2017 SOUTH AFRICAN NATIONAL AQUATIC CHAMPIONSHIPS
- Monday, April 3rd – Saturday, April 8th
- Kings Park Pool, Durban, South Africa
- Event Schedule
- Day 1 Recap/Day 2 Recap/Day 3 Recap/Day 4 Recap/Day 5 Recap
- Live Results
While competing on day 5 of her nation’s championship meet, Tatjana Schoenmaker accomplished a major feat by becoming the first female to clock a World Championships qualifying time for Budapest. This is an especially important accomplishment, since South Africa’s roster was void of females at both the 2015 FINA World Championships and the 2016 Rio Olympic Games.
Racing in the women’s 200m breaststroke tonight in Durban, Schoenmaker stopped the clock at a time of 2:25.23 to win the event comfortably under the 2:25.91 FINA qualifying mark. The 19-year-old had already missed opportunities to qualify the 50m and 100m breaststroke events earlier in the meet, but made the most of her signature event with the gold tonight. Schoenmaker suffered heartache last year when she painstakingly fell just .01 short of the automatic Olympic qualifying time in the 200m breaststroke. She was also within a second of the cut in the shorter 100m breaststroke as well, so tonight’s victory was extra sweet.
Post-race the University of Pretoria swimmer stated, “I am very happy because now I proved to everyone that there are girls out there who can swim the times. And it is not only me, the young girls are coming.
“I’m tired of everyone asking what the problem is with women’s swimming. There is nothing wrong, so I proved that we are still coming and they must just wait.” (iol.com)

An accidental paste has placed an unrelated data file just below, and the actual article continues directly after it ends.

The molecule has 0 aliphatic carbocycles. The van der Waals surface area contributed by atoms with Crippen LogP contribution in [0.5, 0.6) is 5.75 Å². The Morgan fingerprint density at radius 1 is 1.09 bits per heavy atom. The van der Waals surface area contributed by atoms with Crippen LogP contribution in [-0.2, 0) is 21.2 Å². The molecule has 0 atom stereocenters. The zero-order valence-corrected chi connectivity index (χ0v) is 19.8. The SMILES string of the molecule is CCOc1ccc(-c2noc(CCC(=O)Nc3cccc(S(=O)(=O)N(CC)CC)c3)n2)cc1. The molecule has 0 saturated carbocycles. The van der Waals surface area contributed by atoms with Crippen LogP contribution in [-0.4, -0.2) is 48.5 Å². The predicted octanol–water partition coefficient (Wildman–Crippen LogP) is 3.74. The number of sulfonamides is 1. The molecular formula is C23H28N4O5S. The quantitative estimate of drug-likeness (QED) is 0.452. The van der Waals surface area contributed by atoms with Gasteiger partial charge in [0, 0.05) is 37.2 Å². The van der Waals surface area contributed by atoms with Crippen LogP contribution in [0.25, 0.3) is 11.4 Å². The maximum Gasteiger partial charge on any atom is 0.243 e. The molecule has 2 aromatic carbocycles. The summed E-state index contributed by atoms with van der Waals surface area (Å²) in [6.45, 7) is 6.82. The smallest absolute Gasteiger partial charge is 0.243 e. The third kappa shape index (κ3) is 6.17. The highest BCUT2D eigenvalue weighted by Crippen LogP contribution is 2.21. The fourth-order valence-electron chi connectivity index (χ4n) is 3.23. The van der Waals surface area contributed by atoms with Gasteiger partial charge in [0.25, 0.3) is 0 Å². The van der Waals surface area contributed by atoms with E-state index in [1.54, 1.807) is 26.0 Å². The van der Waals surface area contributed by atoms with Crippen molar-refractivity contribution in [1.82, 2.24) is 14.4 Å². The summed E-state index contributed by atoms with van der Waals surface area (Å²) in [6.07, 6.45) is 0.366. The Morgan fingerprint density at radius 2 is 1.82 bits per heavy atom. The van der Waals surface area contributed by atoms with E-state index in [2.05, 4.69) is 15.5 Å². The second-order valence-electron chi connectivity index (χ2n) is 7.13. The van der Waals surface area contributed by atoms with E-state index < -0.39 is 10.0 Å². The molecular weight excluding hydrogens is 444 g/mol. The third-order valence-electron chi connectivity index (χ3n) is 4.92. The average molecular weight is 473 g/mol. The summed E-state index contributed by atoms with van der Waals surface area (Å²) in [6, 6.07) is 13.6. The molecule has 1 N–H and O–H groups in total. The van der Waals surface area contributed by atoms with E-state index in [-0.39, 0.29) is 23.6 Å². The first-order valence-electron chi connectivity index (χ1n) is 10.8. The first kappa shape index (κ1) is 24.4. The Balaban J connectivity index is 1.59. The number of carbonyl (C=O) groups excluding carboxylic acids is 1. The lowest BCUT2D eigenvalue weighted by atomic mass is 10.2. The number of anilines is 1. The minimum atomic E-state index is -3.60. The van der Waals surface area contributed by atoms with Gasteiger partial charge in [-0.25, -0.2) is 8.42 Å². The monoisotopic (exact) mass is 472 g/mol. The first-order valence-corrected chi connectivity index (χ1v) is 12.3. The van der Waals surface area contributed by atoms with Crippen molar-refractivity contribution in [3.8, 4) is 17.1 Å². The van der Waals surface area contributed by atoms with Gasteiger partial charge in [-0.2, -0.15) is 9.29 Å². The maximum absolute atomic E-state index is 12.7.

SwimSwam spoke to 2012 Olympian Karin Prinsloo (now Buys) in May of 2016 about the state of female swimming within the nation of South Africa. At that time, when it was apparent no females would represent South Africa in Rio, Prinsloo commented that “I’ve seen how hard some girls train, in and out the pool and that they very often beat the guys they are training against. So it isn’t always the case that we are lacking physical or mental toughness.”
During the interview, Prinsloo said, “we have a lot of rising potential and there were 16-19 year old girls that just missed the A-times. But between the ages of 20-25 years there is a massive gap.”
Based on the national championship results through 4 days, it does appear as if the South African women’s talent is bubbling just beneath the surface and it may just be a matter of time. At just 14 years of age, Rebecca Meder has collected 4 titles in Durban, including the 800m freestyle, 1500m freestyle, 200m freestyle and 200m IM, notching World Junior Championship qualification times in each. Meder still has the 400m IM to race on Saturday.
Dune Coetzee, another 14-year-old, placed 3rd in the 400m freestyle, 2nd in the 100m butterfly and 4th in the 200m freestyle, while nailing the victory in the 200m butterfly race. She also qualified for the World Junior Championships, having nabbed qualifying marks in the 100 fly, 200 free and 200 butterfly.
At the very least, Schoenmaker may prove to be the catalyst to ignite the women’s swimming spark moving forward in South Africa.